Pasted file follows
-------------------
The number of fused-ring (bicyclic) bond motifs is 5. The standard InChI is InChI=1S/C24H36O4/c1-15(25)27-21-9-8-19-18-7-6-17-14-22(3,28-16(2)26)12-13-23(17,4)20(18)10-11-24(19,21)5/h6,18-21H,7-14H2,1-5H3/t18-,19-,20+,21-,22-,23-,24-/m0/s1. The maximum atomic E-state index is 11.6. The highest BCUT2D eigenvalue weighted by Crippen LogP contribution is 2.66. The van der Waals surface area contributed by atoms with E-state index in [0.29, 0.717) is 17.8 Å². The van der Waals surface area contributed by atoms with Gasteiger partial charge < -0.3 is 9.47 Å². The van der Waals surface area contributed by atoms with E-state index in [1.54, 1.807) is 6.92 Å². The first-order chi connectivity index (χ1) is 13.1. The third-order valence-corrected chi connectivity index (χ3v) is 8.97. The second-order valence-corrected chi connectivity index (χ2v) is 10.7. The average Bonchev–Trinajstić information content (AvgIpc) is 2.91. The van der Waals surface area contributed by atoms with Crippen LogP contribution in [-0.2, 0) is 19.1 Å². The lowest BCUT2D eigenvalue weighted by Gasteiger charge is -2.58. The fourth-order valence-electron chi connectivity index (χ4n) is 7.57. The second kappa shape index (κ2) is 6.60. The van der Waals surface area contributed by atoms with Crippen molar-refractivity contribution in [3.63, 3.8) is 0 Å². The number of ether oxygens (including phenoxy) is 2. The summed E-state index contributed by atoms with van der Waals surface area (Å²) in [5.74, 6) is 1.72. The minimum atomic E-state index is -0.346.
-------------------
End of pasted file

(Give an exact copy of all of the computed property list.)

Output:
The number of fused-ring (bicyclic) bond motifs is 5. The standard InChI is InChI=1S/C24H36O4/c1-15(25)27-21-9-8-19-18-7-6-17-14-22(3,28-16(2)26)12-13-23(17,4)20(18)10-11-24(19,21)5/h6,18-21H,7-14H2,1-5H3/t18-,19-,20+,21-,22-,23-,24-/m0/s1. The maximum atomic E-state index is 11.6. The highest BCUT2D eigenvalue weighted by Crippen LogP contribution is 2.66. The van der Waals surface area contributed by atoms with E-state index in [0.29, 0.717) is 17.8 Å². The van der Waals surface area contributed by atoms with Gasteiger partial charge < -0.3 is 9.47 Å². The van der Waals surface area contributed by atoms with E-state index in [1.54, 1.807) is 6.92 Å². The first-order chi connectivity index (χ1) is 13.1. The third-order valence-corrected chi connectivity index (χ3v) is 8.97. The second-order valence-corrected chi connectivity index (χ2v) is 10.7. The average Bonchev–Trinajstić information content (AvgIpc) is 2.91. The van der Waals surface area contributed by atoms with Crippen LogP contribution in [-0.2, 0) is 19.1 Å². The lowest BCUT2D eigenvalue weighted by Gasteiger charge is -2.58. The fourth-order valence-electron chi connectivity index (χ4n) is 7.57. The second kappa shape index (κ2) is 6.60. The van der Waals surface area contributed by atoms with Crippen molar-refractivity contribution in [3.63, 3.8) is 0 Å². The number of ether oxygens (including phenoxy) is 2. The summed E-state index contributed by atoms with van der Waals surface area (Å²) in [5.74, 6) is 1.72. The minimum atomic E-state index is -0.346.